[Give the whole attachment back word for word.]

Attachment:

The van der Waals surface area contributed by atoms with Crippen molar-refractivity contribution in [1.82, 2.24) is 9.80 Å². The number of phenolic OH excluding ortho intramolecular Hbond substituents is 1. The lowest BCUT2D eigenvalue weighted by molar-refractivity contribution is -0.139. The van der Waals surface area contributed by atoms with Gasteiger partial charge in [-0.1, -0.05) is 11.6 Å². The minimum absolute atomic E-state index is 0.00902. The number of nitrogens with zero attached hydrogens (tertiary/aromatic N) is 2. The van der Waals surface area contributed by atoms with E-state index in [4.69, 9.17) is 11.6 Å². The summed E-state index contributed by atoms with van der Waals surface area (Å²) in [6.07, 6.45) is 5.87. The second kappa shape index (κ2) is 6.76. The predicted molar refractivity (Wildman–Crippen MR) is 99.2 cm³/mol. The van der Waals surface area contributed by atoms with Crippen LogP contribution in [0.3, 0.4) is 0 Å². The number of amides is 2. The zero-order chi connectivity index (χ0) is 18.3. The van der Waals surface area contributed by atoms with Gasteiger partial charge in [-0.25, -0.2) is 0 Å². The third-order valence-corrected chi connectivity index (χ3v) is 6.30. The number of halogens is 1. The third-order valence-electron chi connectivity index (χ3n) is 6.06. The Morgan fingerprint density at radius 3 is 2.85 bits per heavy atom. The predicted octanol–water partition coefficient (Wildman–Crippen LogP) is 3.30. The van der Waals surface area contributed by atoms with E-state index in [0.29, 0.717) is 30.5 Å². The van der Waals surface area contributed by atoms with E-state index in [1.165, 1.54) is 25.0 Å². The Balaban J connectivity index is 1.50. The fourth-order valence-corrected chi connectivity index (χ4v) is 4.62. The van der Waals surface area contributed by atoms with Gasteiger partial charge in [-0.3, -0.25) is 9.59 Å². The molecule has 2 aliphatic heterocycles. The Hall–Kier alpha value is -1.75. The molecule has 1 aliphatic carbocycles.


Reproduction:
The van der Waals surface area contributed by atoms with Crippen molar-refractivity contribution in [1.82, 2.24) is 9.80 Å². The number of phenolic OH excluding ortho intramolecular Hbond substituents is 1. The lowest BCUT2D eigenvalue weighted by molar-refractivity contribution is -0.139. The van der Waals surface area contributed by atoms with Gasteiger partial charge in [-0.1, -0.05) is 11.6 Å². The minimum absolute atomic E-state index is 0.00902. The number of nitrogens with zero attached hydrogens (tertiary/aromatic N) is 2. The van der Waals surface area contributed by atoms with E-state index in [4.69, 9.17) is 11.6 Å². The summed E-state index contributed by atoms with van der Waals surface area (Å²) in [6.07, 6.45) is 5.87. The second kappa shape index (κ2) is 6.76. The predicted molar refractivity (Wildman–Crippen MR) is 99.2 cm³/mol. The van der Waals surface area contributed by atoms with Crippen LogP contribution in [0.3, 0.4) is 0 Å². The number of amides is 2. The zero-order chi connectivity index (χ0) is 18.3. The van der Waals surface area contributed by atoms with Gasteiger partial charge in [-0.25, -0.2) is 0 Å². The third-order valence-corrected chi connectivity index (χ3v) is 6.30. The number of halogens is 1. The third-order valence-electron chi connectivity index (χ3n) is 6.06. The Morgan fingerprint density at radius 3 is 2.85 bits per heavy atom. The predicted octanol–water partition coefficient (Wildman–Crippen LogP) is 3.30. The van der Waals surface area contributed by atoms with E-state index in [0.29, 0.717) is 30.5 Å². The van der Waals surface area contributed by atoms with E-state index in [1.165, 1.54) is 25.0 Å². The Balaban J connectivity index is 1.50. The fourth-order valence-corrected chi connectivity index (χ4v) is 4.62. The van der Waals surface area contributed by atoms with Gasteiger partial charge in [-0.3, -0.25) is 9.59 Å². The molecule has 2 aliphatic heterocycles. The Hall–Kier alpha value is -1.75. The molecule has 1 aliphatic carbocycles.